One of the most refined tasting menus around commences with a little ceremony. A chef welcomes diners with a small glass cloche containing clear dashi jelly, soft bamboo shoots, ribbons of seaweed and a sheer sail of myoga, or Japanese ginger.

A few dishes later, a tiny clay bowl appears. Inside is house-made tofu, soft as custard and covered with a layer of dashi in which roe seem to float. “Black seaweed caviar,” a server identifies the beads, which pop like beluga (only saltier) in the mouth.


Tofu and seaweed caviar are served as part of the vegan omakase menu at Sushiko in Chevy Chase. (Farrah Skeiky/For The Washington Post)

Deeper into the night, congee dotted with chive oil is set before us. A fillip of shaved burgundy truffles suggests an evening at one of Washington’s temples of haute cuisine.

In reality, however, I’m in Chevy Chase at the popular Sushiko, indulging in a nine-course feast prepared by brothers and co-chefs Handry and Piter Tjan. Their collection of beautiful dishes, dispatched at a curved sushi bar, is distinctive for what it lacks: animal products.

The brothers aren’t new to such fare. Back in their native Indonesia, their mother, a vegetarian, volunteered at a Buddhist temple, where she introduced her sons to a cuisine that turns plants into poetry.

No meat or dairy makes for a vegan omakase (or chef’s choice) and a meal that’s considerably more labor-intensive than the regular omakase. Traditional dashi, an essential Japanese broth, taps dried fish flakes for flavor. For Sushiko’s meatless version, the chef relies on smoked kelp to elevate the stock.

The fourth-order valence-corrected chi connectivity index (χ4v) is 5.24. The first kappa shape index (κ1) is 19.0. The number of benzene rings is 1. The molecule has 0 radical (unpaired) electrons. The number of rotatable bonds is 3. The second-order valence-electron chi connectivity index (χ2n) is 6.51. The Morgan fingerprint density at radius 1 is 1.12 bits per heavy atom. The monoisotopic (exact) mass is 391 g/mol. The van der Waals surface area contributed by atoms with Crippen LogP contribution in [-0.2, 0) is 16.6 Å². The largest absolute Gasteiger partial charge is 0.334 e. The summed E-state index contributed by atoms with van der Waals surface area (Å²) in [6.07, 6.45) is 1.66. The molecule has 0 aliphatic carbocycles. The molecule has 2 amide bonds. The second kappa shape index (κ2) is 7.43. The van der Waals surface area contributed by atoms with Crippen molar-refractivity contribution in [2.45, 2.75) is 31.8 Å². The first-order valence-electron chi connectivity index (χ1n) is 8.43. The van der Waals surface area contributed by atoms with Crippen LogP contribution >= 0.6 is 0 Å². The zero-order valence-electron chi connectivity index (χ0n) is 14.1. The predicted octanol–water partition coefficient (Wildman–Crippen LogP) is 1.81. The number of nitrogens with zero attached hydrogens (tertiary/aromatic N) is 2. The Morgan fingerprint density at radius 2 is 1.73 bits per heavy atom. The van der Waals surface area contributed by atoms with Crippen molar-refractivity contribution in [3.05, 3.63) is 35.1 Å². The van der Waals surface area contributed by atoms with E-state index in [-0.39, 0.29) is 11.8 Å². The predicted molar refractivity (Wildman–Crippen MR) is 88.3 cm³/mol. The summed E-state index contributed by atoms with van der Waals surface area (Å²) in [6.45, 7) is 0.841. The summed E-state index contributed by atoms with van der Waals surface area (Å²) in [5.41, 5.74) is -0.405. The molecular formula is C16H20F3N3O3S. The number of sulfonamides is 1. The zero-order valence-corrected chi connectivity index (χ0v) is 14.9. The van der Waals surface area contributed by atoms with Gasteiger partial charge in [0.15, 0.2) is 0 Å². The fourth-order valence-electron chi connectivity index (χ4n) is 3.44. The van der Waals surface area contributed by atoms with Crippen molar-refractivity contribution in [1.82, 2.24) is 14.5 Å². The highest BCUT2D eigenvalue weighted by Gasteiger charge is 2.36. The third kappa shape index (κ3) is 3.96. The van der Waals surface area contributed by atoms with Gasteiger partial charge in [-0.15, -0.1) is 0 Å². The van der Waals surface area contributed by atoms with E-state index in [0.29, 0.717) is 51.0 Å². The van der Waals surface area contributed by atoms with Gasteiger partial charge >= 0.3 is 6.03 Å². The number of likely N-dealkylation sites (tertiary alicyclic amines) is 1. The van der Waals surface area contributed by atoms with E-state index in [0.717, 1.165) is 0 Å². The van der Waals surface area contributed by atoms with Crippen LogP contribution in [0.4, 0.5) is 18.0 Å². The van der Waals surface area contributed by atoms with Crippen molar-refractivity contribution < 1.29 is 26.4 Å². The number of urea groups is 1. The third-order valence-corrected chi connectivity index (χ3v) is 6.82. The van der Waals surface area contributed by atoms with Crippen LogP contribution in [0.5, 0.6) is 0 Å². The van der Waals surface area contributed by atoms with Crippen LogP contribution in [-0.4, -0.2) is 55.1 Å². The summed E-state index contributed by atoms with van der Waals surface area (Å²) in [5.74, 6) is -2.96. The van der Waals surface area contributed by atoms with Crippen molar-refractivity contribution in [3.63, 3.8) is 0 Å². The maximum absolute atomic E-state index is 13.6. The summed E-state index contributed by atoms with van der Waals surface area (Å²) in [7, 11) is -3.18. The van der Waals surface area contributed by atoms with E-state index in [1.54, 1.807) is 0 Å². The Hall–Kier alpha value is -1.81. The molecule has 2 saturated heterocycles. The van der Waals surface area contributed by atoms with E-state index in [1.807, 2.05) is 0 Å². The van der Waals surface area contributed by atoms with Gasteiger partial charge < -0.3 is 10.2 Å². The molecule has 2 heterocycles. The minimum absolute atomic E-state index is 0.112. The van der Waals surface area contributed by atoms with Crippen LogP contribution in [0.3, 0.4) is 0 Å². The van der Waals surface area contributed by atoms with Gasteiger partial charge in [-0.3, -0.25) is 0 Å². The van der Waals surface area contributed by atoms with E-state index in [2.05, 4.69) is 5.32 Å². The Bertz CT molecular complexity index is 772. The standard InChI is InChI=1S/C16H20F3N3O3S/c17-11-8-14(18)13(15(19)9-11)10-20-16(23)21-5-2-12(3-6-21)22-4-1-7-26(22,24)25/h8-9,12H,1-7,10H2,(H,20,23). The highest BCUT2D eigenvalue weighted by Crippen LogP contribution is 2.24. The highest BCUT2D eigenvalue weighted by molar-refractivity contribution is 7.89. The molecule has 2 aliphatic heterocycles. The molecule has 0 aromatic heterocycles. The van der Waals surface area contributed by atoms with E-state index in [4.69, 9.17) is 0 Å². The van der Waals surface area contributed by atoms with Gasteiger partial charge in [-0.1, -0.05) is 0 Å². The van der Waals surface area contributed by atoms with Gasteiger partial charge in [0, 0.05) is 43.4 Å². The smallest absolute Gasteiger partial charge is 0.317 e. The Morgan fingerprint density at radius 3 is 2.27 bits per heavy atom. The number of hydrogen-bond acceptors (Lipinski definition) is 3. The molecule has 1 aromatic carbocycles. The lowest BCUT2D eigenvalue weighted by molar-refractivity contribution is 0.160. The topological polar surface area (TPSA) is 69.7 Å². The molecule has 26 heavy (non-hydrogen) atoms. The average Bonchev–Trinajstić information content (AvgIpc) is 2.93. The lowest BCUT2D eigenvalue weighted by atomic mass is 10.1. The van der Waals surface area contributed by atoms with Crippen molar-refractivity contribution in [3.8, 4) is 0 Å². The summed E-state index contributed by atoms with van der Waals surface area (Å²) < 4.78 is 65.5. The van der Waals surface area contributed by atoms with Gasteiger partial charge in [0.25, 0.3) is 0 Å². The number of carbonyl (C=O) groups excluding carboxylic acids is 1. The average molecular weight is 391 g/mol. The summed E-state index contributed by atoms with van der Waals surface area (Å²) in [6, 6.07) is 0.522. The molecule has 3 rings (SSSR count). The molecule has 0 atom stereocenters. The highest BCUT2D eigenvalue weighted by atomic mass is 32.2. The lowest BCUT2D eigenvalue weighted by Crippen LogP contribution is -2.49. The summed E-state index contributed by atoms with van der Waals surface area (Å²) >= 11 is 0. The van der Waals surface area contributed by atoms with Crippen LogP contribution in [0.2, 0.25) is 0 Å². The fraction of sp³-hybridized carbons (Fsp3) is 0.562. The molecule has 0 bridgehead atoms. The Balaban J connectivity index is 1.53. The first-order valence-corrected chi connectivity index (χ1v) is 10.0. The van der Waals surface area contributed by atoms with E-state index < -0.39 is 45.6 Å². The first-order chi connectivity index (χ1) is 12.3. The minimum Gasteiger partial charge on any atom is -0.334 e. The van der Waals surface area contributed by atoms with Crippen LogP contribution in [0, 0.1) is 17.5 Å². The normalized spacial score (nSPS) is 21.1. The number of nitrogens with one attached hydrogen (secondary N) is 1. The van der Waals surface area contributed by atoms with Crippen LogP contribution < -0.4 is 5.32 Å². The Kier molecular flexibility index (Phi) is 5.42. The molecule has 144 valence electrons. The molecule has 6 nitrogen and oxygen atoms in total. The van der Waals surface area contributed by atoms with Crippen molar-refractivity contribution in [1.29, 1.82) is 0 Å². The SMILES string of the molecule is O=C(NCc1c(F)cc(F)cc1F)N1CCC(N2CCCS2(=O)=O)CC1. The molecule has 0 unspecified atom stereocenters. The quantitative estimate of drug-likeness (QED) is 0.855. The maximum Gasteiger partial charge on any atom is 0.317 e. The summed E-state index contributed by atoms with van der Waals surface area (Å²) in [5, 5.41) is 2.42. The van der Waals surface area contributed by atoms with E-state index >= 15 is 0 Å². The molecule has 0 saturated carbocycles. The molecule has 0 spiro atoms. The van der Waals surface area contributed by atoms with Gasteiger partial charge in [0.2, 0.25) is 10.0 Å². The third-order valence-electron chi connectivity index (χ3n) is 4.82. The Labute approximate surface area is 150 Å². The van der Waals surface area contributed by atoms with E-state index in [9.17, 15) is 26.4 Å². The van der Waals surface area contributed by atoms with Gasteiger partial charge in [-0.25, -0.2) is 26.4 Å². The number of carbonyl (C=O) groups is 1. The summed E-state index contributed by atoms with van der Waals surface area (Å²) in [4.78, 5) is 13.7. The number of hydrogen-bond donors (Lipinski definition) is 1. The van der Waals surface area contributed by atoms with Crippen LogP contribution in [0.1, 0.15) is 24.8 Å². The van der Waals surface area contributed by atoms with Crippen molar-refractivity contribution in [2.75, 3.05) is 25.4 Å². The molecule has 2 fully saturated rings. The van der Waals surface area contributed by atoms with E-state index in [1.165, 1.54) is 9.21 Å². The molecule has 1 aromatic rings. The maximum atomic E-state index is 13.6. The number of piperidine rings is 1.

The brothers’ parade of vegan creations also showcases crisp fingers of lightly fried yam decorated with shiso thread and salty plum sauce; fabulous eggplant that’s split, scored and filled with soft, miso-flavored namafu (refined wheat gluten mixed with mochi rice flour, then steamed); and five types of colorful vegetable sushi, the meatiest of which is a grilled shiitake mushroom pricked with lemon salt.


Watermelon, radishes, and beets make for a colorful dish as part of Sushiko’s vegan omakase menu. (Farrah Skeiky/For The Washington Post)

There’s a hint of ceremony to many of the courses served on the special menu, introduced last month. (Farrah Skeiky/For The Washington Post)

Introduced in November, the vegan menu ($80), which requires participants to reserve seating at least 48 hours in advance, is the first of several enhancements at Sushiko: Next spring, says Handry Tjan, the restaurant’s sushi bar will be redone to give diners a more intimate view of the chefs as they work. “I’m really into raw food,” he says.

5455 Wisconsin Ave., Chevy Chase. 301-961-1644. sushikorestaurants.com. Vegan omakase, $80.